As a one-time thing, considering the heat of emotional stress and all, Captain Matson might have been willing to overlook his wifeís deviation from the straight and narrow, but it didnít stop there. It did not take long for word to reach the commander of "D" Battery, down at Camp Knox, that the two were shacking up at the cabin two and three nights a week. Resolving to bear his cross in silence and get on with the subject at hand, Matson decided that if he came back from the war, he could then deal with Donna appropriately. Stringing her up by the thumbs seemed like a good idea.
It was the spring of 1942 before his resolve weakened. Three hurried trips back to Spearfish Lake from Camp Knox, and later Camp Dix, had not settled anything. Captain Matson had long given up on the idea of saving his marriage, and was talking with his lawyer about the best way to wrap things up. His was not an uncommon story in those days.
"Now you can guess that Dad was caught right square in the middle on that deal," Ryan said. "He always thought it was hell of a shitty thing for Wayne to do, and he was behind Garth every inch of the way. I guess they both had pretty much the same attitude about Wayne. Dad and Garth always thought well of each other, and when Garth was promoted to major and became the battalion operations officer, he pulled a few strings and got Dad the command of the battery.
"Well, along about that time Garth met Helga Ingstad, Dannyís grandmother," Ryan said, pointing at their bartender. "Iím sure Danny will agree with me that his grandmother was something else. The story I always heard was that she was nude when Garth and Dad met her."
"Thatís how the story goes in our family, too," Danny grinned. "Sort of goes with the territory when youíre a nudist. Apparently a convoy made a wrong turn or something, at least thatís what Grandpa Garth always said."
"Well, the legends agree on that much," Ryan chuckled. "Letís just say that lightning struck Garth and Helga. They were married before the battalion shipped out to Italy, and Dannyís mother was born before they made it back. Anyway, the battalion had a busy war and a fairly hard one before they came back. In any case, everyone was nice to Garth and Helga when they finally came back to Spearfish Lake, but that only lasted for a while."
Danny couldnít help himself. "It only lasted for a while because Gramma Matson decided that even though sheíd exiled herself to the back of beyond to be with Garth, she was still going to be a nudist, no matter what the local textiles wanted," he grinned. "The story on my side of the family is that Garth beat Wayne out of a section of stumps out around West Turtle Lake for even less than the pennies an acre that Wayne had bought it for in the first place. I guess it was a hell of a guilt trip."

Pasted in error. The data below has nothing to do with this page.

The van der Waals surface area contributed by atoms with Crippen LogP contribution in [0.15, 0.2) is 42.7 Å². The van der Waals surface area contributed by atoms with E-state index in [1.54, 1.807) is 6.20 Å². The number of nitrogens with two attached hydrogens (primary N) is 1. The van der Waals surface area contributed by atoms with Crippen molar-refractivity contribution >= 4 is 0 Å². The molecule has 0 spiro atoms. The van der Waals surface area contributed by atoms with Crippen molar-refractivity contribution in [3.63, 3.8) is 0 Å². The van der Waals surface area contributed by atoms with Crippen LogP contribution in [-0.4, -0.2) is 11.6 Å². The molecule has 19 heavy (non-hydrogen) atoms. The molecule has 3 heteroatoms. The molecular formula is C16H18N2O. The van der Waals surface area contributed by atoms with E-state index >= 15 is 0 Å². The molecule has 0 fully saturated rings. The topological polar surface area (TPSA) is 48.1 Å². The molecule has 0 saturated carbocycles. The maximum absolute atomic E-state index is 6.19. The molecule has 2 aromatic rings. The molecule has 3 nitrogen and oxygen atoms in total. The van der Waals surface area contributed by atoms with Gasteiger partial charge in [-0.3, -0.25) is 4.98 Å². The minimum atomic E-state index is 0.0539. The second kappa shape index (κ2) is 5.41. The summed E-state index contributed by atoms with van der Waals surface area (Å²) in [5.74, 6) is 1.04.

"If so, it was about the only time anyone ever guilt-tripped Wayne Clark," Ryan snorted. "And thatís basically how we wound up with a nudist resort in Spearfish County. Now, Dad came back from the war and wanted even less to do with his father than he did before he left, and he was looking for something else to do. Dad was involved up to the eyeballs in the creation of the West Turtle Lake Club, at least partly because heíd worked out a sweetheart deal to build Commons and a lot of those cute little cottages you can see out there if youíve ever visited. That was the start of Clark Construction."
"They had a few adventures in the early years," Danny added.
"I heard a few of those stories, too," Ryan agreed. "People have gotten used to the West Turtle Lake Club being out there after all these years, but it was a hell of a scandal back in the late 1940s, and a lot of people got their noses out of joint. Danny can probably tell some of those stories better than I can. Anyway, Helga liked Dad, and she was born to be a matchmaker. Designing the cottages was no big deal and I guess Dad just got some stock plans and modified them to look cutesy-poo. Commons was a much bigger deal, and demanded more serious planning."
"Thereís kind of an interesting philosophy there," Danny commented. "Great-Grandpa Ingstadt and Grandma Matson were both pretty socialist in several respects. They were both great believers in the equality of the people, how no one should put on airs over another. But at the same time, they didnít think that the people couldnít have something spectacular and luxurious to share among themselves for their comfort. Thatís part of the reason why Commons is so grand, and all the cottages are very modest by comparison. While the cottages are privately owned, the land is leased. Any exterior improvements to an individual cottage have to be passed by a building code committee, and theyíre both strict and a bit pissy."
"Thatís it exactly," Ryan agreed. "I hung out there a bit as a kid, and I suppose some of it has stuck with me. Anyway, Helga Matson had this young friend who had studied to be an architect. Now, in those days, a woman architect was just about as unheard of as, oh, a woman fighter pilot or something. It just wasnít done. So, Helga brought her friend, Ursula Mandenberg, in and sort of strong armed everyone into letting her design Commons. She did a heck of a job on it, as anyone who has ever seen it will agree. But at least part of what Dannyís grandmother wanted to do was to set Ursula and Brent up, and she succeeded beyond her wildest dreams."